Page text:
" this country again,Sir, should you travelCried,
that the sweetest of menI heartily hope
widow's to drink."Will stop at the
TOM TACKLE.
DIBDINCOMPOSED BY MR.WUITTEN AND
£
^=¥-£A
3E?
true to hisTackle was no-hie, wasTom
^=T^
- Tom might hemyIf me ritboughtti-tles,word,
•- £ ttm §
3y: t-<p^
- wouldhis bark thro' life's o ceanlord How gai- ly
;
sa±
t
thethe rigging, andjion-oursail, Truth furnish'd
e-verraanhad a fail-ing, ifgale. Yet Tom
m ^^Hlg«L±i.
that wasmadehim allhad, That good as he was,TOM TACKLE.
££te^im£=£
was and pi - ti - fill, scur-vy andbad. He pal-try
^msfm zm
- - scoun-drel thatmean,And the sniv'l ing est
im r^ —v—— jfc^ftt—
»-=-»W*hw^m =tfa
e - ver was seen For so said the girls and the
;
^=K=S
gffl^Eii*
landlord's long score, Would you know what this
-*--# 5*£ -AfV
-fault was ? Tom Tac kle was poor, Tom
n ~--jV 4h Pytfl ^L_^_ «_-^_p> -Jfe,fep-F—
Alt' 1 1{ ^ U j~— (
Tac - kle was poor, was poor, Tom
~M
ft-S
35w *
Tac- kle was poor ; Would you know what this
fault -was ? Tom Tac kle was poor.: ;
I
TACKLETOM
galloon,we took atime, whenTwas once on a
tune,cash to somethe agent forthe crew touch'dAnd
to free,jail an old messmatea trip took toTom
his knee.prattlers soon sat onfour thankfulAnd
sentdown right from heav'nwas an angelThen Tom
goodness should never repent.hands he hisWhile they'd
hemoan'd his sad case,next voyage, heReturn'd from
in his face.friend shut the doorfind his dearTo
right, hecried one; you're serv'd toWhy d'ye wonder!
sure,
Tackle is poor.Tom Tackle was rich, now TomOnce
high maxims and sitch,see, vers'd inI ben't, you
poor and rich ?this same honour concernBut don't
wherefrom,from good hearts, I can't seeIf it don't come
had a good heart, 'twas Tom.And, damme, if e'er tar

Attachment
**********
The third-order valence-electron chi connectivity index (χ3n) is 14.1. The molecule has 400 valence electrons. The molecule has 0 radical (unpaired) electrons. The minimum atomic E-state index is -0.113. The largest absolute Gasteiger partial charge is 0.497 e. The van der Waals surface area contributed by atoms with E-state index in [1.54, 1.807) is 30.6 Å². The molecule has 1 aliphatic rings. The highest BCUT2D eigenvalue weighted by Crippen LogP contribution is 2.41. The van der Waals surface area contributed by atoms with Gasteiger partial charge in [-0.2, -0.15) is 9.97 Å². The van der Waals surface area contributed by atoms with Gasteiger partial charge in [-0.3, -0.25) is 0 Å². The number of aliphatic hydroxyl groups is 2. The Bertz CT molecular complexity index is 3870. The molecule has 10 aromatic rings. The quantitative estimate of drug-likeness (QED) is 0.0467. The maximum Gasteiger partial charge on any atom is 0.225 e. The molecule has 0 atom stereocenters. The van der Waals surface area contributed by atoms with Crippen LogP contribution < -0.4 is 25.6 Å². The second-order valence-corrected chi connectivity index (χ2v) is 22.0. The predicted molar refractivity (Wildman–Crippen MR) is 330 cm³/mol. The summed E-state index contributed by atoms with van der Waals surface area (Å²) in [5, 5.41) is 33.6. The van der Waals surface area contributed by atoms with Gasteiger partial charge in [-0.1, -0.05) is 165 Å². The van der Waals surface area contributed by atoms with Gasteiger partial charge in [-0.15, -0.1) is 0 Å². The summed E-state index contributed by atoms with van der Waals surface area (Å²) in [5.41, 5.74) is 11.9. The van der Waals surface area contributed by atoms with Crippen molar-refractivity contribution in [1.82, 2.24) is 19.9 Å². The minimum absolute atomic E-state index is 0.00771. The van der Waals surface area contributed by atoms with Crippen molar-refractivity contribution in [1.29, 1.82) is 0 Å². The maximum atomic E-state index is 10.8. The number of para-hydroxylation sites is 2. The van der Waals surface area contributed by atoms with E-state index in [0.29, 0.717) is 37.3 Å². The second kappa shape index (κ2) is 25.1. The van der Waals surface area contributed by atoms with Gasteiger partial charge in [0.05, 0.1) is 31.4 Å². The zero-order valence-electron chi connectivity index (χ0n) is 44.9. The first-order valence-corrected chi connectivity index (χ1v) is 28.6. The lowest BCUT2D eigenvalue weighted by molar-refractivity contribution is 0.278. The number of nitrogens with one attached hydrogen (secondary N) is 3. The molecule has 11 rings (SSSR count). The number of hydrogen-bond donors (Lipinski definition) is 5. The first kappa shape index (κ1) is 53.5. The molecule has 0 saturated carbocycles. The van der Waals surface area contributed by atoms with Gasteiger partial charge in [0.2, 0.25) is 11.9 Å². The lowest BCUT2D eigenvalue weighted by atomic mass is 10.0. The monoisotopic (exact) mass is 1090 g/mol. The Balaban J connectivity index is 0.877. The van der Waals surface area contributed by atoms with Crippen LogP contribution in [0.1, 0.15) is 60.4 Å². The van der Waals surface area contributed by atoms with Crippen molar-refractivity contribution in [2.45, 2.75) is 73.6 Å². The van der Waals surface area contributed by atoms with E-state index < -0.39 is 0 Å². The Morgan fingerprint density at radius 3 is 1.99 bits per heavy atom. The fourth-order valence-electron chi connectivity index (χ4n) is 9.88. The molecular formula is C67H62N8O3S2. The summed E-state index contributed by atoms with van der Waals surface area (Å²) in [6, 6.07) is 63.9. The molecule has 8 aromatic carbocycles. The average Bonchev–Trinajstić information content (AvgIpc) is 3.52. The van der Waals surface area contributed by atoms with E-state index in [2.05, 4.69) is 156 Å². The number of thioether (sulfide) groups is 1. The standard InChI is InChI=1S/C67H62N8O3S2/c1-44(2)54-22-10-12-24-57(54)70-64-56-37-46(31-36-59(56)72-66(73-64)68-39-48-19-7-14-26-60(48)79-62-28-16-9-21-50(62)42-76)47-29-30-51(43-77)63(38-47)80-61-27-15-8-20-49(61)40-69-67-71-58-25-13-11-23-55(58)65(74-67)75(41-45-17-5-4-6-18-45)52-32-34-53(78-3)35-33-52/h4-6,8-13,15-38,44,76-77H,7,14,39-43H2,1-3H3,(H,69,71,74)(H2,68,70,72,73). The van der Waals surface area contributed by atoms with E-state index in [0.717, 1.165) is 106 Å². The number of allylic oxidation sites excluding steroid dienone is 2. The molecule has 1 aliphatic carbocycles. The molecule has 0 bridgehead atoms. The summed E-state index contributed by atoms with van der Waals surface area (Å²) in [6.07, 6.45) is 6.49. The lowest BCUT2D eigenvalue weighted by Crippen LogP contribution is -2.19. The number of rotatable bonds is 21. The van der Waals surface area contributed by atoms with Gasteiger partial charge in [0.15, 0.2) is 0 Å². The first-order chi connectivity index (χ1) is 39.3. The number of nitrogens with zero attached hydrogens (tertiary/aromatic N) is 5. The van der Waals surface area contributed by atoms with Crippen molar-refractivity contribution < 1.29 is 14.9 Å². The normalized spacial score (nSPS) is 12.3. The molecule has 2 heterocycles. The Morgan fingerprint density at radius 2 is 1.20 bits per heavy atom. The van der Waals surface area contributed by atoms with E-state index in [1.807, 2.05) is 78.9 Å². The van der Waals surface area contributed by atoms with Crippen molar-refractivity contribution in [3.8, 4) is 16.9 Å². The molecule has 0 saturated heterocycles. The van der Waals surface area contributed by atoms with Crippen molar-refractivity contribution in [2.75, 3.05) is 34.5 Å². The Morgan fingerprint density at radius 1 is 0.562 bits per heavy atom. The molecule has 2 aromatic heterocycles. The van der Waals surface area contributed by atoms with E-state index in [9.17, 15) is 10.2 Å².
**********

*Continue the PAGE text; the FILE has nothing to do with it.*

other, Tom never did right,Yet, somehow or
when to spare or to fightknew better the timeNone
leak, once preserv'd crew and ship,He, by finding a
—then he made such rareSavM the commodore's life
flip;
all one Tom could endure,And yet for this, no
was poor.I fancies as how, 'twas because he;
TOM TACXLE.
last an old shipmate, thatAt Tom might hail land,
Who saw that his heart sail'd too fast for his hand,
In the riding of comfort a mooring to find,
Reefd the sails of Tom's fortune that shook in the wind
;
He gave him enough through life's ocean to steer,
Be the breeze what it might, steady thus or no near
His pittance is daily, and yet Tom imparts
What he can to his friends and may; all honest hearts,
Like Tom Tackle, have what keeps the wolf from the (toor,
Just enough to he gen'rous, too much to be poor.10
TRUE COURAGE.
WRITTEN AND COMPOSED BY MB. DIBDIN.
.#— 1£=W-m- ^gMmm
eyes I'm aWhy,what's that to you if my
-t*
:±jfc=£ -•-••- -4—&P
wip-ing, tear is plea-sure, d'ye see in itsA a
£ff^^P
way 'Tis for tri - I own to be; nonsense fles
:at3: ffiimSt
-pip-ing, pi - ty, why I pi tiesBut they that han't
m
they. shall ne-ver for-Saysthecaptain,sayshe, I
5ti ^mtt%J
truefromtheget it, "Ifofcourageyou'dknow,lads,the
*3t
W
- - - -tie soSham, 'Tis a fu ri ous li on in bat—
-let it, a fu ~ri ous li-on in bat-tie, so
let it, But du- ty ap-peas'd, du-ty ap-peas'd, But
s^
ts
i=£ta£S
dd-ty ap-peas'd, 'tis in mer-cy a lamb.'
There was bustling Bob Bounce, for the Old One not caring,
Helter-skelter to work, pelt away, cut and drive,
Swearing he, for his part, had no notion of sparing,
And as for a foe, why he'd eat him alive !
But when that he'd found an old prisoner he'd wounded,
That once sav'd. his life, as near drowning he swam,
The lion was tam'd, and with pity confounded
He cried over him just as meek as a lamb.
that my friend Jack or Tom I would rescue from danger,
Or lay my life down for each lad in the mess,—Is nothing at all 'tis the poor wounded stranger,
And the poorer the more I should succour distress,
For however their duty bold tars may delight in,
AndI peril defy as a bugbear or flam,
Tho' the lion may feel surly pleasurem fighting,
He'll feel more by compassion when turn'd to a lamb; ;
FLY NOT YET.12
heart and the eyes, you see, feel the same motion.The
the same endAnd if both shed their drops, 'tis all to
And thus 'tis that ev'ry tight lad of the ocean
Sheds his for his country, his tears for his friendblood
shall die on,Ifmy maxim's disease, 'tis disease I
damnYou may snigger and titter, I don't care a
me paw of a lion,In let the foe find the
the heart of a lamb.But, the battle once ended,
YET.FLY NOT
A FAVOURITE IRISH MELODY.
i
if*'gE5E3
When'tis now the hourFly not yet,
inflam'd byshineswithineswii magicpow'r,Thatyouthbeauty
5=?c
i
flight, Andof joy toFancy bright, Im-pels each son
re-when Sol'spleasure sways su-preme ; Tis now— ;
13FLY NOT YET
S
fcrt^E£E£££ISi»
tir'd to rest, To her fond lover'sheart soft press'd,Each